From the outside, Gabe looks like an average dog. He knows commands such as sit, lie down, and stay, and likes to play with his toys. But the 1½ year old lab-shepherd mix is in the process of preparing to do something special. Owner, and Milford resident Debbie Slutz, is currently training Gabe to become a therapy dog. Unlike a guide dog, which helps assist those with visual impairments, a therapy dog helps to provide comfort and joy to people in places such as schools, hospitals, and nursing homes. Slutz, who recently graduated from the University of Denver with her masters in social work and a certificate in animal-assisted social work, hopes to be able to use Gabe in future jobs because of the unique benefits he provides.
Slutz got Gabe this past June from Baypath Humane Society in Hopkinton. Initially interested in another dog, as soon as Slutz met Gabe, however, she had a feeling he'd be a great match.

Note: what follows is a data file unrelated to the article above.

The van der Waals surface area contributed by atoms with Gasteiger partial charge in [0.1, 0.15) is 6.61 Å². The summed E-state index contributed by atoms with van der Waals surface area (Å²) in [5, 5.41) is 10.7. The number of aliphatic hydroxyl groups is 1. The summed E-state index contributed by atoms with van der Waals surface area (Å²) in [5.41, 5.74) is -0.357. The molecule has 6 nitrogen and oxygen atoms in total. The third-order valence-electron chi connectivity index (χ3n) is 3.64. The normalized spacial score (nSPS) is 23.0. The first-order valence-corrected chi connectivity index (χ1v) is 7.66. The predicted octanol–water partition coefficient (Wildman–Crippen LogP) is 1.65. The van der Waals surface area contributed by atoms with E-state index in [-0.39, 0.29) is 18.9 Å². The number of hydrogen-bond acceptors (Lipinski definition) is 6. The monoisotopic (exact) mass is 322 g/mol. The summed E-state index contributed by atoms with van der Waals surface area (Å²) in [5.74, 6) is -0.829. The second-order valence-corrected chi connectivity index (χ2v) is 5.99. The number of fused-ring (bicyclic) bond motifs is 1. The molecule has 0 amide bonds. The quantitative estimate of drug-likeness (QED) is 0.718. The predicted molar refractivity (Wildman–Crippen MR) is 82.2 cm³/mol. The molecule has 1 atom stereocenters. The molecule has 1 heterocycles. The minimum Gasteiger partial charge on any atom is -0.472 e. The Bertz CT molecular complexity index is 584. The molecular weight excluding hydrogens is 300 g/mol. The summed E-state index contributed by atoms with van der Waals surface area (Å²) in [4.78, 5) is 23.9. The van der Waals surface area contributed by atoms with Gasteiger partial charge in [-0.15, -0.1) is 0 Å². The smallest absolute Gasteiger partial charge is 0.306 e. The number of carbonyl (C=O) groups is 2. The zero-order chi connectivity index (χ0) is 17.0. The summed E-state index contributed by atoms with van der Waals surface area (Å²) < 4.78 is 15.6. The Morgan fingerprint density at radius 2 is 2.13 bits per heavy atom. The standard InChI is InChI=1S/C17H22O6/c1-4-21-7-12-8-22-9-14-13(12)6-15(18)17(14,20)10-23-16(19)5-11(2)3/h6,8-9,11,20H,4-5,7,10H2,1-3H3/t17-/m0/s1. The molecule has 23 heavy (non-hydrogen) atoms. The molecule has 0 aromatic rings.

One of the most important aspects of therapy dogs are their temperament since they need to be accustomed to meeting different people and being in different types of environments. So before deciding on Gabe, Slutz had both her older and younger brother interact with him. And Gabe passed that test with flying colors. Currently, Slutz is working on teaching Gabe basic commands such a heel. He is also learning important skills necessary for a therapy dog to have such as sitting in front of an open door and not eating food off the floor.
Gabe is also working on appropriate ways to interact with people, which Slutz says sometimes gets kind of tricky to enforce when meeting strangers who are often eager to pet him.
Slutz plans on using the Pet Partners program, formerly known as the Delta Society, to test Gabe. In order to be certified as a therapy dog, Gabe will need to demonstrate proficiency in the skills he has been busy learning.
Gabe will qualify to take the test in December. And Slutz says that even if he doesn't pass, she knows all the hard training will still be beneficial.
To see Slutz and Gabe in action and to learn more, watch the HCAM News video below.